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The effect of a donor’s history of active substance on outcomes following orthotopic heart transplantation

Shea, Kenneth J ; Sopko, Nikolai A ; Ludrosky, Kristin ; Hoercher, Katherine ; Smedira, Nicholas G ; Taylor, David O ; Starling, Randall C ; Gonzalez - Stawinski, Gonzalo V

European Journal of Cardio-Thoracic Surgery, 2007, Vol. 31(3), pp.452-456 [Periódico revisado por pares]

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  • Título:
    The effect of a donor’s history of active substance on outcomes following orthotopic heart transplantation
  • Autor: Shea, Kenneth J ; Sopko, Nikolai A ; Ludrosky, Kristin ; Hoercher, Katherine ; Smedira, Nicholas G ; Taylor, David O ; Starling, Randall C ; Gonzalez - Stawinski, Gonzalo V
  • Assuntos: Heart ; Transplantation ; Substance Abuse ; Illicit Drugs ; Outcomes
  • É parte de: European Journal of Cardio-Thoracic Surgery, 2007, Vol. 31(3), pp.452-456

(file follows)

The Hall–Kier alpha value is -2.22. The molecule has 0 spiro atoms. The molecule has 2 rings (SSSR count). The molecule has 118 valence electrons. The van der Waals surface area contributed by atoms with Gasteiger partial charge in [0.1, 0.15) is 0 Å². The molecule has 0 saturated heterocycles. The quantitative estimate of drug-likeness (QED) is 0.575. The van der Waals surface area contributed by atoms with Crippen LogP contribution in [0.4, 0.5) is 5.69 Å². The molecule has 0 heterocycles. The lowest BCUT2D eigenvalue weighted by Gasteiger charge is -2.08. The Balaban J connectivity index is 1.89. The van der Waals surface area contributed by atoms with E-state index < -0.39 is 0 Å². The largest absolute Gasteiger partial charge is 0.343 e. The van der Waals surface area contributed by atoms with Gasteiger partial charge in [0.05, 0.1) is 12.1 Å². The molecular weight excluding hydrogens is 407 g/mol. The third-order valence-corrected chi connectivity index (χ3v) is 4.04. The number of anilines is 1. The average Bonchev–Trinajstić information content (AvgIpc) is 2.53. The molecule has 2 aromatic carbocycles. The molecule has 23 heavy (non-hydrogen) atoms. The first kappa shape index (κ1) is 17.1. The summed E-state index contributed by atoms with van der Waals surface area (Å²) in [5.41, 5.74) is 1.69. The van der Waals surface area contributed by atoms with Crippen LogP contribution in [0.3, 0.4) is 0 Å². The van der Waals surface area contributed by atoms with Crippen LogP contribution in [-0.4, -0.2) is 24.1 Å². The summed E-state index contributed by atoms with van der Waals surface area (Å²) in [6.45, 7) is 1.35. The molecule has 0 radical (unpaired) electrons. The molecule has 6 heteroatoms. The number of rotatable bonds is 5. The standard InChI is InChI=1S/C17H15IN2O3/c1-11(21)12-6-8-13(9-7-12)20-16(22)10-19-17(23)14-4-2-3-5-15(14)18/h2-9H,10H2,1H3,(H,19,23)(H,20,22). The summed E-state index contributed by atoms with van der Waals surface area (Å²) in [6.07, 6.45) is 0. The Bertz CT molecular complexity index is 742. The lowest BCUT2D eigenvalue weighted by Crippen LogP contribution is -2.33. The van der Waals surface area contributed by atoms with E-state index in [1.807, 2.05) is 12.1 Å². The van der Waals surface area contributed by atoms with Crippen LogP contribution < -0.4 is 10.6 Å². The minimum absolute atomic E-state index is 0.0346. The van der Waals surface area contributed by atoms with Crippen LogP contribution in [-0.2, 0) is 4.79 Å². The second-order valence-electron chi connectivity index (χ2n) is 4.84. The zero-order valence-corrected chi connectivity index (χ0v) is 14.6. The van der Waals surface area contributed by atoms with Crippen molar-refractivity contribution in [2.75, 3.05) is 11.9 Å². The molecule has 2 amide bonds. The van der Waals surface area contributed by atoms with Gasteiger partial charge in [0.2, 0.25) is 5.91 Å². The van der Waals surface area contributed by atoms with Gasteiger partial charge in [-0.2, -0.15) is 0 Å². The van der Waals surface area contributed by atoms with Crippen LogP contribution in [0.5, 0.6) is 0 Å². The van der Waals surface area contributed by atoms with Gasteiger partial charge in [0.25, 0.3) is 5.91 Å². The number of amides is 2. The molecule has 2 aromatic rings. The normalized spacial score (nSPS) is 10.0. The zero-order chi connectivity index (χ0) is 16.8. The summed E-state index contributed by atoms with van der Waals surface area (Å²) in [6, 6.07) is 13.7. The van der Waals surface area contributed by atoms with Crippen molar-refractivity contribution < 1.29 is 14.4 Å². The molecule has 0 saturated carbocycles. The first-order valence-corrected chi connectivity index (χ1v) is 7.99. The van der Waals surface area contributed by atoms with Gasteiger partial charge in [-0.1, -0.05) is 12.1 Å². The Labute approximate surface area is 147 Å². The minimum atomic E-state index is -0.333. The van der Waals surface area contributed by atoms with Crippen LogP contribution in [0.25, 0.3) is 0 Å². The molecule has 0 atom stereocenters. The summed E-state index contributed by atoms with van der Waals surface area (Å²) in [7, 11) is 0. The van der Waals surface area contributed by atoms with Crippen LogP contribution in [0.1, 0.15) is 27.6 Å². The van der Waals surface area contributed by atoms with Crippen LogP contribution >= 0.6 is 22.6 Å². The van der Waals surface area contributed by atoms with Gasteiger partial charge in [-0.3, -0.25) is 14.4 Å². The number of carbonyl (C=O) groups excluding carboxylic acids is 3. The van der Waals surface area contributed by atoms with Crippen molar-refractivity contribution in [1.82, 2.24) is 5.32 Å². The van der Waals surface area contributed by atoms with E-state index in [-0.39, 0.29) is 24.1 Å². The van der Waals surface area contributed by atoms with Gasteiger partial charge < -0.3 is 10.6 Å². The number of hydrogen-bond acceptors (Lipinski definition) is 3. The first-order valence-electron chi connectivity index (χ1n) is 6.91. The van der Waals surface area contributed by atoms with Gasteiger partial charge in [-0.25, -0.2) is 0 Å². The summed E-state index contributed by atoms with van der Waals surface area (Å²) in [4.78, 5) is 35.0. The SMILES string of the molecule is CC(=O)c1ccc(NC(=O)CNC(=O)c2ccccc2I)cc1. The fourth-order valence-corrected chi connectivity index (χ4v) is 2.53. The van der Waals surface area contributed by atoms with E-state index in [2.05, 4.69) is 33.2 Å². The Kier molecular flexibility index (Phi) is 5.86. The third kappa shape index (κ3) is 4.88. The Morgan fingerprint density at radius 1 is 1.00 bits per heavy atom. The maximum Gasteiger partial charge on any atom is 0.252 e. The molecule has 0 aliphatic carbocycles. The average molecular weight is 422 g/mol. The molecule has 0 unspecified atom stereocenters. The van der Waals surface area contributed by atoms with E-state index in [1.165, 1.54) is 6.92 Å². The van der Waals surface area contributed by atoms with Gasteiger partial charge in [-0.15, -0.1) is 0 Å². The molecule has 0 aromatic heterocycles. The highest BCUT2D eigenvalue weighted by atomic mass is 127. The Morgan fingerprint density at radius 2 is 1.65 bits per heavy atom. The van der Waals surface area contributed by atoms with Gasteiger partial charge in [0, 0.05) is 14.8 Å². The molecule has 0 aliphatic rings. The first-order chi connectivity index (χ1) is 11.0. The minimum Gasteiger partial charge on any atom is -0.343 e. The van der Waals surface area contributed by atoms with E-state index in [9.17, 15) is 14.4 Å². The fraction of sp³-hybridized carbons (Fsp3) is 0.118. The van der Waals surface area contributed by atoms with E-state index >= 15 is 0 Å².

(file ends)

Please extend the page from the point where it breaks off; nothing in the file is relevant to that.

• Descrição: Objective: To review the short-term and long-term outcomes of using heart donors with a history of substance abuse. Methods: Retrospective chart review was performed of heart recipients over an 8-year span. Charts provided demographics, mechanisms of donor death, and history of substance abuse. Additionally, charts were quarried for post-operative echocardiography and coronary angiogram results, serologic tests, and survival. Results: Between January 1997 and December 2005, 689 heart transplants were performed, 150 (21.8%) had a history positive for substance abuse. The mean donor age was 34.5 years (range 16–62 years); most common cause of death was traumatic head injury in 87 donors (58.0%). Most patients (76.0%) had a history of 1 ppd smoking for ≥5 years, 89 (59.3%) had a history of inhaled drug use, 75 (50.0%) alcohol abuse, and 12 (8.0%) intravenous drug use. At a mean follow-up of 8.3 days, 68 hearts (45.3%) had normal, 36 (24.0%) mild, 23 (15.3%) moderate, and 10 (6.7%) severe ventricular dysfunction by echocardiography. Furthermore, 110 hearts (73.3%) had normal coronaries, 20 (13.3%) had mild, and 2 (1.3%) had evidence of moderate coronary artery disease (CAD) on coronary angiogram at a mean follow-up of 9.8 months (range 0.1–43.7 months). All recipients who received organs from known hepatitis B, or C positive, donors converted to positive serologies. Overall post-transplant survival for the group was 89.8% at a mean follow up of 43.3 months (range 5.8–108.6 months). Conclusions: A history of donor substance abuse does not have a negative impact on overall survival, cardiac function, risk of transplant associated coronary artery disease (TCAD). In patients who receive organs from virus positive donors, the risk of viral conversion is high, but survival seems not to be influenced.

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